Marriott ready to start building |

Marriott ready to start building

Susan Wood

The Marriott is quickly preparing to move earth under the Heavenly gondola next week, following permit approvals Monday and a final agreement with American Skiing Company Friday to build the Grand Summit Resort.

The name is still up in the air for this $100 million hotel-condominium complex that is 83 percent booked by Heavenly Ski Resort’s parent company as part of South Lake Tahoe’s Park Avenue Redevelopment Project.

An entourage of company, agency, city officials and consultants surveyed the job site Monday. With city approval and a pre-grade inspection from the Tahoe Regional Planning Agency completed, the standard prep work for next week’s mass excavation is planned today.

“Certainly, we have an accelerated schedule from what we typically do,” Marriott’s Regional Project Director Marty Breen said Monday, standing between the spots where his company’s two structures will be built. “We’re pleased to have the opportunity to build the Grand Summit as well as our (hotel) project.”

Along with agreeing to build the quarter-to-whole ownership project for ASC, Marriott Vacation Club – an arm of the internationally known hotel management firm – will construct its proposed $129 million time-share hotel about 400 feet away. It is called the Timber Lodge.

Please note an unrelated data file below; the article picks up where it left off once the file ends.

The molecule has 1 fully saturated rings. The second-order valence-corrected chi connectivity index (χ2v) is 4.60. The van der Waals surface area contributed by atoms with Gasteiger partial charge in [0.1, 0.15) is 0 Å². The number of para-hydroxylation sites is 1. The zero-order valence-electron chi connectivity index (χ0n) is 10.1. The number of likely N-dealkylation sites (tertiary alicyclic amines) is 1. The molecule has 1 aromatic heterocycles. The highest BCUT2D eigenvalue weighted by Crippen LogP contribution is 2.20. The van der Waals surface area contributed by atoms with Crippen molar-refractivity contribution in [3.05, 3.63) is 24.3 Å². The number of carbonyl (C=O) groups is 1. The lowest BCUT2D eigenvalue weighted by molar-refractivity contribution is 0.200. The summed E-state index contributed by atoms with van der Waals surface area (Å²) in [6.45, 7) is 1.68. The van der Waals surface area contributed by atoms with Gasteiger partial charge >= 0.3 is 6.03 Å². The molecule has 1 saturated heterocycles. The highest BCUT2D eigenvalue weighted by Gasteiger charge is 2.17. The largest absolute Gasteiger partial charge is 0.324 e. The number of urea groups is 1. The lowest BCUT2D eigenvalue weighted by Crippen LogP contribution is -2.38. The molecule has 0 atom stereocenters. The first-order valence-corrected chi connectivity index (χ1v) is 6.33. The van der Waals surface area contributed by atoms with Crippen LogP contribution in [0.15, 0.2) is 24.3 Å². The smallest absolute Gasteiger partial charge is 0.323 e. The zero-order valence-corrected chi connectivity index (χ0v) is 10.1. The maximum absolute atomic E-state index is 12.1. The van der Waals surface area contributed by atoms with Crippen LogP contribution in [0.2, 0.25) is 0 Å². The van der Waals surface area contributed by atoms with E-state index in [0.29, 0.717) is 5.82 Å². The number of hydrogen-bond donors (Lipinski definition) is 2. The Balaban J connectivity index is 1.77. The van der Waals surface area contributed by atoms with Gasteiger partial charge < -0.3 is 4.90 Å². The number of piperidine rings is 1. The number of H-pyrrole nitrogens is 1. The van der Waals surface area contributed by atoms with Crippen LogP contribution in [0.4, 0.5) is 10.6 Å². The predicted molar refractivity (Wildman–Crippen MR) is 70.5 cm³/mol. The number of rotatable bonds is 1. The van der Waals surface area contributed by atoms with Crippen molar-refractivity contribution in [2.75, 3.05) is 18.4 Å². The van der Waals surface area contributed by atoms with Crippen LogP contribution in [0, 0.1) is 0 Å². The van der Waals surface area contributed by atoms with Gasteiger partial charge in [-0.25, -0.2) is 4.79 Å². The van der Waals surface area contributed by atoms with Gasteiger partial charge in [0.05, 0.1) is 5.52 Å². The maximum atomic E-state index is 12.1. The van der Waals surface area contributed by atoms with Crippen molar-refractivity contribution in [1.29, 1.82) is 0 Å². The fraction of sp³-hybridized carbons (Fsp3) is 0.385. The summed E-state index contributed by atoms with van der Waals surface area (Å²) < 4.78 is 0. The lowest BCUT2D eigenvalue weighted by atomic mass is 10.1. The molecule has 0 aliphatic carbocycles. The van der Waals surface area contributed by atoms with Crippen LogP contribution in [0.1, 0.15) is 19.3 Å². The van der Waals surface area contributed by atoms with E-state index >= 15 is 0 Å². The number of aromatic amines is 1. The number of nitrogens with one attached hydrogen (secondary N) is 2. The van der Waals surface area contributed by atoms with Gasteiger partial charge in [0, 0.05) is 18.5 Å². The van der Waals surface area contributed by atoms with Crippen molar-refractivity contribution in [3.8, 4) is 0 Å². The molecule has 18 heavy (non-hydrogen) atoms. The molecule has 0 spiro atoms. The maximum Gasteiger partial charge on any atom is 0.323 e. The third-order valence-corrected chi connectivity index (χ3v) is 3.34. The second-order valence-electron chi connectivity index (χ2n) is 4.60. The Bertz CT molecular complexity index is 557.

The Bethesda, Maryland-based hotel chain agreed May 4 to step in for the Newry, Maine-based ski resort operator to fund the building of the Grand Summit, taking over development rights and 85 percent of ownership interest in the project.

Breen, who’s based in Park City, Utah, believes there will be a seamless transition for those who booked a Grand Summit unit with ASC.

As for employment, he expects to have more than 500 people working on the project during the peak construction period. From sales to building personnel, the project director plans to hire many local workers.

The general contractor comes from outside the area, but it’s a familiar name around town.

Perini Building Co. General Superintendent Dave Ash said Monday that he is looking forward to working on the community-oriented project.

Ash is pleased the chain-link fence will allow the community to view the project’s progress, “so everybody can see the job.”

“We’re all excited,” Ash said. “It’s an interesting design that’s made to go along with the other buildings.”

Completion of the project is due by December 2002.

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